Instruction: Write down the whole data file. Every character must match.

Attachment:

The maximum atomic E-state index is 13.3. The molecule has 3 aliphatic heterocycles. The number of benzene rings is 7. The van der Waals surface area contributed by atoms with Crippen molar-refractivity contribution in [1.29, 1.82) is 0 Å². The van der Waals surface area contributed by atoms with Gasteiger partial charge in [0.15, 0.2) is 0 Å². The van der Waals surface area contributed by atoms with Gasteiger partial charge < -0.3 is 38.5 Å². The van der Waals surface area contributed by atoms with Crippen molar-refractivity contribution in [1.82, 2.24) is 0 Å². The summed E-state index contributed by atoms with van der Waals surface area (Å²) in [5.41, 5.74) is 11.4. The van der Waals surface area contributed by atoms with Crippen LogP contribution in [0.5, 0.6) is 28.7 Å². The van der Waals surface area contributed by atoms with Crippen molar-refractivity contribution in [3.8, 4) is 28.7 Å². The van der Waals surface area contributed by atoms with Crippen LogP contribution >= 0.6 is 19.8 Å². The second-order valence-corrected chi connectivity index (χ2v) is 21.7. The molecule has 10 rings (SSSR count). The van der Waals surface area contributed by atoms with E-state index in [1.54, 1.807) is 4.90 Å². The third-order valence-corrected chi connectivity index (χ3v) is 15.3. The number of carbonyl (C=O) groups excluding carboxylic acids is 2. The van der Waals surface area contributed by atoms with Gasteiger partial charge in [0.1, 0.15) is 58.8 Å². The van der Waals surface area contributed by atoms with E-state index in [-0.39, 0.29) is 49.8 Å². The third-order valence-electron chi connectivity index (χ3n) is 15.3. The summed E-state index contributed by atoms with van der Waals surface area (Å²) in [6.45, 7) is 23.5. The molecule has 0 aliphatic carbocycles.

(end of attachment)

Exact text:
The maximum atomic E-state index is 13.3. The molecule has 3 aliphatic heterocycles. The number of benzene rings is 7. The van der Waals surface area contributed by atoms with Crippen molar-refractivity contribution in [1.29, 1.82) is 0 Å². The van der Waals surface area contributed by atoms with Gasteiger partial charge in [0.15, 0.2) is 0 Å². The van der Waals surface area contributed by atoms with Gasteiger partial charge < -0.3 is 38.5 Å². The van der Waals surface area contributed by atoms with Crippen molar-refractivity contribution in [1.82, 2.24) is 0 Å². The summed E-state index contributed by atoms with van der Waals surface area (Å²) in [5.41, 5.74) is 11.4. The van der Waals surface area contributed by atoms with Crippen LogP contribution in [0.5, 0.6) is 28.7 Å². The van der Waals surface area contributed by atoms with Crippen molar-refractivity contribution in [3.8, 4) is 28.7 Å². The van der Waals surface area contributed by atoms with Crippen LogP contribution >= 0.6 is 19.8 Å². The second-order valence-corrected chi connectivity index (χ2v) is 21.7. The molecule has 10 rings (SSSR count). The van der Waals surface area contributed by atoms with E-state index in [1.54, 1.807) is 4.90 Å². The third-order valence-corrected chi connectivity index (χ3v) is 15.3. The number of carbonyl (C=O) groups excluding carboxylic acids is 2. The van der Waals surface area contributed by atoms with Gasteiger partial charge in [0.1, 0.15) is 58.8 Å². The van der Waals surface area contributed by atoms with E-state index in [-0.39, 0.29) is 49.8 Å². The third-order valence-electron chi connectivity index (χ3n) is 15.3. The summed E-state index contributed by atoms with van der Waals surface area (Å²) in [6.45, 7) is 23.5. The molecule has 0 aliphatic carbocycles.